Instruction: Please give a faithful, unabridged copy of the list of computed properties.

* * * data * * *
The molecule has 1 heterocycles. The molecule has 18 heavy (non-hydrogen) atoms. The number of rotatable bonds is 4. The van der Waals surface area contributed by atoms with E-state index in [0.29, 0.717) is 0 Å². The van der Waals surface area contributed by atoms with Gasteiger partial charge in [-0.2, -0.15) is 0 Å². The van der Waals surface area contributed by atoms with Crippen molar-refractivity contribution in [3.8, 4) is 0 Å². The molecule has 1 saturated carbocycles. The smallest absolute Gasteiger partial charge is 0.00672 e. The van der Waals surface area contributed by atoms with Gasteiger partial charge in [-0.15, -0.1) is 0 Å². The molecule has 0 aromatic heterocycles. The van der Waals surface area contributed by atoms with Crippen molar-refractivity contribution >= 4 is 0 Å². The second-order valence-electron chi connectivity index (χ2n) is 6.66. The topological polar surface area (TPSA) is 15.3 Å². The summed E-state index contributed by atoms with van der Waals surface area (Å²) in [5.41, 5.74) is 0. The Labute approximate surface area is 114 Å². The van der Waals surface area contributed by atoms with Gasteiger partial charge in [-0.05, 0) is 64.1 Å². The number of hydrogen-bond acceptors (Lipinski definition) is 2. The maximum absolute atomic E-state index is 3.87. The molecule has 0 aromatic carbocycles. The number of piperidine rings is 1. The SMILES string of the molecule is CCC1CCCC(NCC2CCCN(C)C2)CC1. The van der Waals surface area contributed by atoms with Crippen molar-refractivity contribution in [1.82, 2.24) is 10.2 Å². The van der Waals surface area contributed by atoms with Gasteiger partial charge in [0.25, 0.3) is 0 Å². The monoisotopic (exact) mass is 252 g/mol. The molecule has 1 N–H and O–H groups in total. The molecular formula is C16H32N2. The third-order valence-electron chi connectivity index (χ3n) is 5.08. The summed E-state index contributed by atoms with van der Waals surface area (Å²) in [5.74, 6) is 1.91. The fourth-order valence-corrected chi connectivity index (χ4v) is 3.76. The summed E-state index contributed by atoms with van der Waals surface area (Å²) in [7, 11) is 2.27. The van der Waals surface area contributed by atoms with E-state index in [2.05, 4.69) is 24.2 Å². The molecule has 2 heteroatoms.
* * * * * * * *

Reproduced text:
The molecule has 1 heterocycles. The molecule has 18 heavy (non-hydrogen) atoms. The number of rotatable bonds is 4. The van der Waals surface area contributed by atoms with E-state index in [0.29, 0.717) is 0 Å². The van der Waals surface area contributed by atoms with Gasteiger partial charge in [-0.2, -0.15) is 0 Å². The van der Waals surface area contributed by atoms with Crippen molar-refractivity contribution in [3.8, 4) is 0 Å². The molecule has 1 saturated carbocycles. The smallest absolute Gasteiger partial charge is 0.00672 e. The van der Waals surface area contributed by atoms with Gasteiger partial charge in [-0.15, -0.1) is 0 Å². The molecule has 0 aromatic heterocycles. The van der Waals surface area contributed by atoms with Crippen molar-refractivity contribution >= 4 is 0 Å². The second-order valence-electron chi connectivity index (χ2n) is 6.66. The topological polar surface area (TPSA) is 15.3 Å². The summed E-state index contributed by atoms with van der Waals surface area (Å²) in [5.41, 5.74) is 0. The Labute approximate surface area is 114 Å². The van der Waals surface area contributed by atoms with Gasteiger partial charge in [-0.05, 0) is 64.1 Å². The number of hydrogen-bond acceptors (Lipinski definition) is 2. The maximum absolute atomic E-state index is 3.87. The molecule has 0 aromatic carbocycles. The number of piperidine rings is 1. The SMILES string of the molecule is CCC1CCCC(NCC2CCCN(C)C2)CC1. The van der Waals surface area contributed by atoms with Crippen molar-refractivity contribution in [1.82, 2.24) is 10.2 Å². The van der Waals surface area contributed by atoms with Gasteiger partial charge in [0.25, 0.3) is 0 Å². The monoisotopic (exact) mass is 252 g/mol. The molecule has 1 N–H and O–H groups in total. The molecular formula is C16H32N2. The third-order valence-electron chi connectivity index (χ3n) is 5.08. The summed E-state index contributed by atoms with van der Waals surface area (Å²) in [5.74, 6) is 1.91. The fourth-order valence-corrected chi connectivity index (χ4v) is 3.76. The summed E-state index contributed by atoms with van der Waals surface area (Å²) in [7, 11) is 2.27. The van der Waals surface area contributed by atoms with E-state index in [2.05, 4.69) is 24.2 Å². The molecule has 2 heteroatoms.